Bonds owns the top three seasons in MLB history in terms of most intentional walks. The 120 that he racked up in 2004 are 75 more than any other player in MLB history has ever had in one season. Willie McCovey and Albert Pujols have the next two highest totals and neither of them even had 50 intentional walks in one individual season. - Tim Kelly
3. Walter Johson: 110 Career Shutouts
On the surface, 110 shutouts sounds like a lot. But it may not give off the same sound of “unbreakable” that some other records may.
Since 1960, the pitchers with the most career shutouts are Nolan Ryan and Tom Seaver, tied atop the list with Bert Blyleven trailing them by just one shutout. These pitchers would have to nearly double the amount of shutouts that they pitched in their careers to catch The Big Train, as Ryan and Seaver recorded 61 apiece.
The feat becomes even more unreachable when you consider the frequency with which today’s pitchers record shutouts. The league leader in shutouts in 2019, the Marlins’ Sandy Alcantara, recorded a grand total of two. The year before, eight pitchers were tied for the league lead with a single shutout. And that’s it. For someone to average over five shutouts per season over the span of a 20-game career just isn’t something we can ever expect to happen again, barring some monumental change to the game’s rules or another extremely unforeseen factor. - Jordan Cohn
2. Barry Bonds: 73 Home Runs in a Single Season
We can debate what factored into Bonds setting the single-season home run record in 2001, but the record books aren’t especially interested in that type of nuance. As far as they are concerned, Bonds is the single-season home run king, and that may never change.
Sure, Bonds broke Mark McGwire’s single-season home run record just three seasons after he became the first player in MLB history to hit 70 home runs, but McGwire has since admitted to using performance-enhancing drugs in his career. Sammy Sosa, the only player in MLB history to hit 60 home runs in a single season three different times, is believed to have used PEDs as well.
The trio of Bonds, McGwire and Sosa account for five of the eight seasons in MLB history where a player has hit 60 or more home runs in a single season. Before the Steroid Era, Roger Maris’ 1961 season - where he hit a then-record 61 home runs - was the last season a player hit 60 or more home runs in a single season. Pre Maris, Babe Ruth’s 1927 season was the only season in MLB history where a player hit 60 or more home runs. Since the conclusion of the Steroid Era, no one has hit 60 home runs in a single season - with Giancarlo Stanton (59 in 2017) and Ryan Howard (58 in 2006) falling just shy in their respective National League MVP seasons.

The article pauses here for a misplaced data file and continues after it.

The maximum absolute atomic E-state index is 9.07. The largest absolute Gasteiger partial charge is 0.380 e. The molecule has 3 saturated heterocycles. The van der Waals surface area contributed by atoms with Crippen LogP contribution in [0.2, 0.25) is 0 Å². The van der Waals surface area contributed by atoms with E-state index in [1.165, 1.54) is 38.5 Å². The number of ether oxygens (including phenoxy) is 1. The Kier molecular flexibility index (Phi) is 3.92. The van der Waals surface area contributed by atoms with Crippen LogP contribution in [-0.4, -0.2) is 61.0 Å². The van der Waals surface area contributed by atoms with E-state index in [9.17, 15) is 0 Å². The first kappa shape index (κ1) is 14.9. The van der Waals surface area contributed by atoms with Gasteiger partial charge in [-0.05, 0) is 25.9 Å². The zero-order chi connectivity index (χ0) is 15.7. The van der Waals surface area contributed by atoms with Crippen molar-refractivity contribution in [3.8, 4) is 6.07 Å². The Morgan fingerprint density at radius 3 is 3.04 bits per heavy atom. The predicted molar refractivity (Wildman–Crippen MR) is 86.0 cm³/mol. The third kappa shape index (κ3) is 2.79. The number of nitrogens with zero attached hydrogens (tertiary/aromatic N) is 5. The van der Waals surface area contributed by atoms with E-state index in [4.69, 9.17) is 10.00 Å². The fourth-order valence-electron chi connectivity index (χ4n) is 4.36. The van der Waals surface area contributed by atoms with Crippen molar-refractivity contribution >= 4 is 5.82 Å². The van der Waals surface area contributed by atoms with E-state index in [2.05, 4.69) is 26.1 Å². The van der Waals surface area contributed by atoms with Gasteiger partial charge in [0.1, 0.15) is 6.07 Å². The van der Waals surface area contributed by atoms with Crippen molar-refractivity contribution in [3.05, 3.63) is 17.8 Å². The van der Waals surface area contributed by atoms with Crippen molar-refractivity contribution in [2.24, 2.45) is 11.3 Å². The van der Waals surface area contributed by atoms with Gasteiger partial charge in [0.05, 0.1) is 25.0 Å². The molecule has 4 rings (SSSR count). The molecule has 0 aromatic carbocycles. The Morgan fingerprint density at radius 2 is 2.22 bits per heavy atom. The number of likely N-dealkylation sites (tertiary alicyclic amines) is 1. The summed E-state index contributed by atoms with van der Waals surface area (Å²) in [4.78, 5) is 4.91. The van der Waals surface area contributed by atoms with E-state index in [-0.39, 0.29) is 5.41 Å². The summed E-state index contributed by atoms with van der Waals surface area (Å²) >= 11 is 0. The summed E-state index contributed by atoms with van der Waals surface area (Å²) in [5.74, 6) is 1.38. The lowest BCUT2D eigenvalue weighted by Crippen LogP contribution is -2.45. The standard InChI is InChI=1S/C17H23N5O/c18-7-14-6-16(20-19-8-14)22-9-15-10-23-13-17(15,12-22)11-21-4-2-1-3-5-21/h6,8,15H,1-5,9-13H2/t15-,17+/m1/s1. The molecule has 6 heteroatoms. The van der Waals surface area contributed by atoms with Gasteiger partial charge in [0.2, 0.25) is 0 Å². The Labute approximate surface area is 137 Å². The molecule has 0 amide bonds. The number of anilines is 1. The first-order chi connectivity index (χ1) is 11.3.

Consider this: Alex Rodriguez is one of the most accomplished hitters in MLB history and has acknowledged using PEDs for portions of his peak. And the most home runs that he ever hit in a single season was 57 in 2002 with the Texas Rangers, a season that he admitted to cheating during. It may just be that the combination of Bonds being one of the smartest hitters in MLB history and - we think - using PEDs created one of the most unbreakable records in MLB history. - Tim Kelly
1. Cy Young: 511 Career Wins (and 369 Career Losses)
Let us get one thing out of the way first. Perhaps the more unbreakable (redundant, but whatever) record associated with pitching wins is the single-season record that belongs to Old Hoss Radbourn. Formerly set at 59 wins, a recent discovery affirmed, as much as possible, that Radbourn recorded 60 wins in his 1884 season. Along with 441 strikeouts and a 1.38 ERA, this is one of the greatest statistical seasons we’ve ever seen, and the $3,000 he made over the course of that campaign was well deserved.
But because none of that was accomplished in the modern era of baseball, we’re going to default to another unbreakable wins record, this one the cumulative total of 511 wins that Cy Young was able to collect throughout his Hall of Fame career.
Using a pitcher like CC Sabathia as an example, who has turned in a Hall of Fame career and decided to retire this past season after a 19-year career, shows you just how unrealistic it is to ever expect someone to approach this. Sabathia was durable as far as starters go, starting more than 28 games in all but three years of his career. In total, he started 560 games over a lengthy and primarily healthy career. Had he wanted to reach 511 wins, he would have needed to record a 91.3% winning percentage and pitch into the game where his team had the lead and kept it in all of those instances.
It’s just not going to happen. - Jordan Cohn